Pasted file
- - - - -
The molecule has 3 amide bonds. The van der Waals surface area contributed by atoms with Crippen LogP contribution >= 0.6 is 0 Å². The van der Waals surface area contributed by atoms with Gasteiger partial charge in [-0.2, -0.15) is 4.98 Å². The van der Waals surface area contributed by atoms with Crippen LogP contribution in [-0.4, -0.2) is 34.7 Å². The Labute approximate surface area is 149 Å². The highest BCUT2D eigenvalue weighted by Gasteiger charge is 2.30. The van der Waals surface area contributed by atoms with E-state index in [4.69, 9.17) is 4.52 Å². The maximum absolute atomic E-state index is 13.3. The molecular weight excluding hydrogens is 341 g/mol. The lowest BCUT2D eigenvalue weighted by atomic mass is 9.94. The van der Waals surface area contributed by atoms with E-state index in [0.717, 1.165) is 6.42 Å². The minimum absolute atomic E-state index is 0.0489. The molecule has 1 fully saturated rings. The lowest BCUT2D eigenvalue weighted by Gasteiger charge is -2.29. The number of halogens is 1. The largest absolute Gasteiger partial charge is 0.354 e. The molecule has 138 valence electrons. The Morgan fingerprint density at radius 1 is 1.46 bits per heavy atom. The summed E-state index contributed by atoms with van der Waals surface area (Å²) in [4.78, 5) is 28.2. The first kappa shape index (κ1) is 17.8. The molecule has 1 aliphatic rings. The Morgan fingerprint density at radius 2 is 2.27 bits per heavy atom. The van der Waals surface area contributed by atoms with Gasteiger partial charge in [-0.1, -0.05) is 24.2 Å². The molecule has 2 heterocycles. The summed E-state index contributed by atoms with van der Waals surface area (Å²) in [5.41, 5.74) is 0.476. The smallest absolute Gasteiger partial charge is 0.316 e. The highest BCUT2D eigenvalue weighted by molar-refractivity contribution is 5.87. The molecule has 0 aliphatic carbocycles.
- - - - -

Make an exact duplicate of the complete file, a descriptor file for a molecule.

The molecule has 3 amide bonds. The van der Waals surface area contributed by atoms with Crippen LogP contribution >= 0.6 is 0 Å². The van der Waals surface area contributed by atoms with Gasteiger partial charge in [-0.2, -0.15) is 4.98 Å². The van der Waals surface area contributed by atoms with Crippen LogP contribution in [-0.4, -0.2) is 34.7 Å². The Labute approximate surface area is 149 Å². The highest BCUT2D eigenvalue weighted by Gasteiger charge is 2.30. The van der Waals surface area contributed by atoms with E-state index in [4.69, 9.17) is 4.52 Å². The maximum absolute atomic E-state index is 13.3. The molecular weight excluding hydrogens is 341 g/mol. The lowest BCUT2D eigenvalue weighted by atomic mass is 9.94. The van der Waals surface area contributed by atoms with E-state index in [0.717, 1.165) is 6.42 Å². The minimum absolute atomic E-state index is 0.0489. The molecule has 1 fully saturated rings. The lowest BCUT2D eigenvalue weighted by Gasteiger charge is -2.29. The number of halogens is 1. The largest absolute Gasteiger partial charge is 0.354 e. The molecule has 138 valence electrons. The Morgan fingerprint density at radius 1 is 1.46 bits per heavy atom. The summed E-state index contributed by atoms with van der Waals surface area (Å²) in [4.78, 5) is 28.2. The first kappa shape index (κ1) is 17.8. The molecule has 1 aliphatic rings. The Morgan fingerprint density at radius 2 is 2.27 bits per heavy atom. The van der Waals surface area contributed by atoms with Gasteiger partial charge in [-0.1, -0.05) is 24.2 Å². The molecule has 2 heterocycles. The summed E-state index contributed by atoms with van der Waals surface area (Å²) in [5.41, 5.74) is 0.476. The smallest absolute Gasteiger partial charge is 0.316 e. The highest BCUT2D eigenvalue weighted by molar-refractivity contribution is 5.87. The molecule has 0 aliphatic carbocycles.